In his later years, Willie Dixon became a tireless ambassador for the blues and a vocal advocate for its practitioners, founding the Blues Heaven Foundation. The organization works to preserve the blues’ legacy and to secure copyrights and royalties for blues musicians who were exploited in the past. Speaking with the simple eloquence that was a hallmark of his songs, Dixon put it like this: "The blues are the roots and the other musics are the fruits. It’s better keeping the roots alive, because it means better fruits from now on. The blues are the roots of all American music. As long as American music survives, so will the blues."

His health deteriorated in the 1970s and 1980s, due to long-term diabetes and eventually his leg had to be amputated.[1] Dixon was inducted at the inaugural session of the Blues Foundation's ceremony, and into the Blues Hall of Fame in 1980.[10] He was also awarded a Grammy Award in 1989 for his album, Hidden Charms.[11]

Death and legacy

Dixon died of heart failure[12] in Burbank, California on January 29, 1992,[1] and was buried in the Burr Oak Cemetery in Alsip, Illinois. Dixon was posthumously inducted into the Rock and Roll Hall of Fame in the "early influences" (pre-rock) category in 1994.[13]

Actor and comedian Cedric the Entertainer portrayed Dixon in Cadillac Records, a 2008 film based on the early history of Chess Records.[14][15]

Willie Dixon's grandson, Alex Dixon, recently recorded two Willie Dixon songs, ("Spoonful" and "Down in the Bottom"), on his latest release titled Rising from the Bushes.[1]

Songs

He wrote many famous blues songs, usually producing and playing double bass when they were first recorded. His work was covered by a varied range of artists, from the blues, to modern-day rock music practitioners. Notable Dixon songs and covers include:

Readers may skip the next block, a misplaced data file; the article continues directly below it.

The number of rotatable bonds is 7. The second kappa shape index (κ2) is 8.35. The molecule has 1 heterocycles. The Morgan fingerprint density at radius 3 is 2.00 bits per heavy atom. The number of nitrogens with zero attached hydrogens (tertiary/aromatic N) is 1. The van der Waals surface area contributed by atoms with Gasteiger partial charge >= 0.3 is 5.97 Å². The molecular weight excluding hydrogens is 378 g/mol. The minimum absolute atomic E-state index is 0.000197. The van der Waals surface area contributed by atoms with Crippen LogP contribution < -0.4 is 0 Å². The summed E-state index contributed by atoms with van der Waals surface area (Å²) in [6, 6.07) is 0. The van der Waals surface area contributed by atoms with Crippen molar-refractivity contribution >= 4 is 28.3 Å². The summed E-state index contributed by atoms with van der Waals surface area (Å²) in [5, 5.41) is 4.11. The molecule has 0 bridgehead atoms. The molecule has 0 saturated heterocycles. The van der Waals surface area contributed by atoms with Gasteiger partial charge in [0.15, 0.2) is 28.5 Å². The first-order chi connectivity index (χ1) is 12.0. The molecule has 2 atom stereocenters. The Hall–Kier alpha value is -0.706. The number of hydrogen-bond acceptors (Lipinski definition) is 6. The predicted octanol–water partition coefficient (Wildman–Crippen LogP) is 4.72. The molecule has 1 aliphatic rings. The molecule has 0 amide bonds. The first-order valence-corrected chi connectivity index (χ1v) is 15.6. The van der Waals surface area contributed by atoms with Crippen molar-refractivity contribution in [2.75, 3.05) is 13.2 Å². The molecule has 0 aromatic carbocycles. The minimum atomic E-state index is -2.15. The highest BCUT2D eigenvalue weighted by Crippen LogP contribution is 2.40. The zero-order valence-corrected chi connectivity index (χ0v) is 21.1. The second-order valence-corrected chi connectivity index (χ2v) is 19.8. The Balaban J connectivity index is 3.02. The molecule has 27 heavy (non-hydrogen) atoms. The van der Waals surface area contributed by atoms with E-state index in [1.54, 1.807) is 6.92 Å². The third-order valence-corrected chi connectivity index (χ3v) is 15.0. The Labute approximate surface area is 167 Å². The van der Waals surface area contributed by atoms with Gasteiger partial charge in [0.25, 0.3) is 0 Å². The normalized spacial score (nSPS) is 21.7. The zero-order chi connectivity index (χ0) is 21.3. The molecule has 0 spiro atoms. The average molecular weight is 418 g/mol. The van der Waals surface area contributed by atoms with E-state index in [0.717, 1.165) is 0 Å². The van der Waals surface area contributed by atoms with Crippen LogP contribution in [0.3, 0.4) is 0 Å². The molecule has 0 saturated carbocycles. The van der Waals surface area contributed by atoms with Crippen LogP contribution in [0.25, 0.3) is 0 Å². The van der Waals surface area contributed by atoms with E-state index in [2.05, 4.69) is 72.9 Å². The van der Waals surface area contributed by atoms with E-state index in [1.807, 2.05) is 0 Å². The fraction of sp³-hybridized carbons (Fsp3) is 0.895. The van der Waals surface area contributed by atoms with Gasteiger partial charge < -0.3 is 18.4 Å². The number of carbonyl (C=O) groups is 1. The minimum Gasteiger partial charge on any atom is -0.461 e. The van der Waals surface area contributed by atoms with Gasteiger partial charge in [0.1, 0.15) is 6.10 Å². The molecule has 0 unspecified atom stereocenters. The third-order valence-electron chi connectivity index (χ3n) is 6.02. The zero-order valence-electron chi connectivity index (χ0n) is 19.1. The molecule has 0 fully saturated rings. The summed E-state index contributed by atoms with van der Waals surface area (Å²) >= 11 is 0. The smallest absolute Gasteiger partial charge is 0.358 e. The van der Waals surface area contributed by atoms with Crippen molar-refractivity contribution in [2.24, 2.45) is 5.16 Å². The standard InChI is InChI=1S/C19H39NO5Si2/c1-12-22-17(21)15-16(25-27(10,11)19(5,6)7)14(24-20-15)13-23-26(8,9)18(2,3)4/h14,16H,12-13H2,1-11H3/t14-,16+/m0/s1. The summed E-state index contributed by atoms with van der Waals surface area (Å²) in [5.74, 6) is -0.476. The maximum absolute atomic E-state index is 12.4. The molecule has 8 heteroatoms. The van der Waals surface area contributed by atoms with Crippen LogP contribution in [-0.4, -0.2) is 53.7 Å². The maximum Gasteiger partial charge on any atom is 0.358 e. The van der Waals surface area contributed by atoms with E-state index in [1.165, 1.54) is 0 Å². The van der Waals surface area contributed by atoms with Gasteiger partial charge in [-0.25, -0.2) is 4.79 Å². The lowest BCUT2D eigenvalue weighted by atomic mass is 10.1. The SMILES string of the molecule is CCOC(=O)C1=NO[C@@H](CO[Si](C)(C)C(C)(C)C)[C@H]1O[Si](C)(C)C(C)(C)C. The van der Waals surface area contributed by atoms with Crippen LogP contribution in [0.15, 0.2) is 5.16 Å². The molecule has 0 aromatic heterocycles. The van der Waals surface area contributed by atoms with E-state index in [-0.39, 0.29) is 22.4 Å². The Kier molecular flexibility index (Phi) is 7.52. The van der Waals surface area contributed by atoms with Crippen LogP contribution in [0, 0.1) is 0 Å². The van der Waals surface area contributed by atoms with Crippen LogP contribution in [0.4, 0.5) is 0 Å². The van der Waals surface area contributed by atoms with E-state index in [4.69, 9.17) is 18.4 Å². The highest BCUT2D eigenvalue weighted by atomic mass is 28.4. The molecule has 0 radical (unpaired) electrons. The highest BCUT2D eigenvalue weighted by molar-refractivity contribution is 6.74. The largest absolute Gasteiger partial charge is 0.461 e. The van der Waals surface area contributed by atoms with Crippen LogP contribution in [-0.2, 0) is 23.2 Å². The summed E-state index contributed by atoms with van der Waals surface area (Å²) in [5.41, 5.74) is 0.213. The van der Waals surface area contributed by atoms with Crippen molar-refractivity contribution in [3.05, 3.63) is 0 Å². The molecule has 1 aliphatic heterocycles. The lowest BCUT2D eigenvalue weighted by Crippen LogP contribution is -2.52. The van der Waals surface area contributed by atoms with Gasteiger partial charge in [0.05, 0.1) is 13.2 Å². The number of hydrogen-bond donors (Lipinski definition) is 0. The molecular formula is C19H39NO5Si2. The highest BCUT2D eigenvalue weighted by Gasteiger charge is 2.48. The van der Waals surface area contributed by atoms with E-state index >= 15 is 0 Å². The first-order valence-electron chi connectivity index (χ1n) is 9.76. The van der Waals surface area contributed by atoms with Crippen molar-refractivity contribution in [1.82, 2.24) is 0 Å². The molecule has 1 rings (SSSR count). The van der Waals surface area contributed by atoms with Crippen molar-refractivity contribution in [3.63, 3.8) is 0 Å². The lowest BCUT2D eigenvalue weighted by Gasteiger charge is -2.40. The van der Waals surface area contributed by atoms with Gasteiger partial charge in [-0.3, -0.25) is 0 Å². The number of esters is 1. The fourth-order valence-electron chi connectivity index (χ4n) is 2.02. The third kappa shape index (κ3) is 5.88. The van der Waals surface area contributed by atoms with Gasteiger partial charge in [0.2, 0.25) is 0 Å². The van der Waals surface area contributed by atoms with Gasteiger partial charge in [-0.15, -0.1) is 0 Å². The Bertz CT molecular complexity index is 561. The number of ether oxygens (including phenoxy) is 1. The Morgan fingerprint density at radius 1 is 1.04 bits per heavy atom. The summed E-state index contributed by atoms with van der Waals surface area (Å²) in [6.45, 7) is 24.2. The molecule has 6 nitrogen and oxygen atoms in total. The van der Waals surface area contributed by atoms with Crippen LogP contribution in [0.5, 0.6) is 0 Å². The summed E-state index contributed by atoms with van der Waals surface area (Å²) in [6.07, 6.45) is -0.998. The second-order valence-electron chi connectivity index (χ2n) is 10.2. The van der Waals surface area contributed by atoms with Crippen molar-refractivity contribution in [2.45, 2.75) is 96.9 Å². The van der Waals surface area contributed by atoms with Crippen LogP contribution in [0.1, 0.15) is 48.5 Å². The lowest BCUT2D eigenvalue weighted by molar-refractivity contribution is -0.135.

Tributes

Discography

Year Title Label Number Comments
1959 Willie's Blues Bluesville BVLP-1003 with Memphis Slim
1960 Blues Every Which Way Verve MGV-3007 with Memphis Slim[18]
1960 Songs of Memphis Slim and "Wee Willie" Dixon Folkways FW-2385 [19]
1962 Memphis Slim and Willie Dixon at the Village Gate Folkways FA-2386 live, with guest Pete Seeger
1963 In Paris: Baby Please Come Home! Battle BM-6122 with Memphis Slim, 1962
1970 I Am The Blues Columbia PC-9987 with the Chicago All Stars
1971 Willie Dixon's Peace? Yambo 777-15 with the Chicago All Stars
1973 Catalyst Ovation OVQD-1433 quadraphonic pressing
1976 What Happened To My Blues Ovation OV-1705
1983 Mighty Earthquake and Hurricane Pausa Records PR-7157
1985 Willie Dixon: Live (Backstage Access) Pausa PR-7183 with Sugar Blue and Clifton James, Montreux 1985
1988 Hidden Charms Bug C1-90593 Grammy-winning album
1989 Ginger Ale Afternoon Varèse Sarabande VSD-5234 soundtrack for movie of the same name
1990 The Big Three Trio Legacy C-46216 from 1947–1952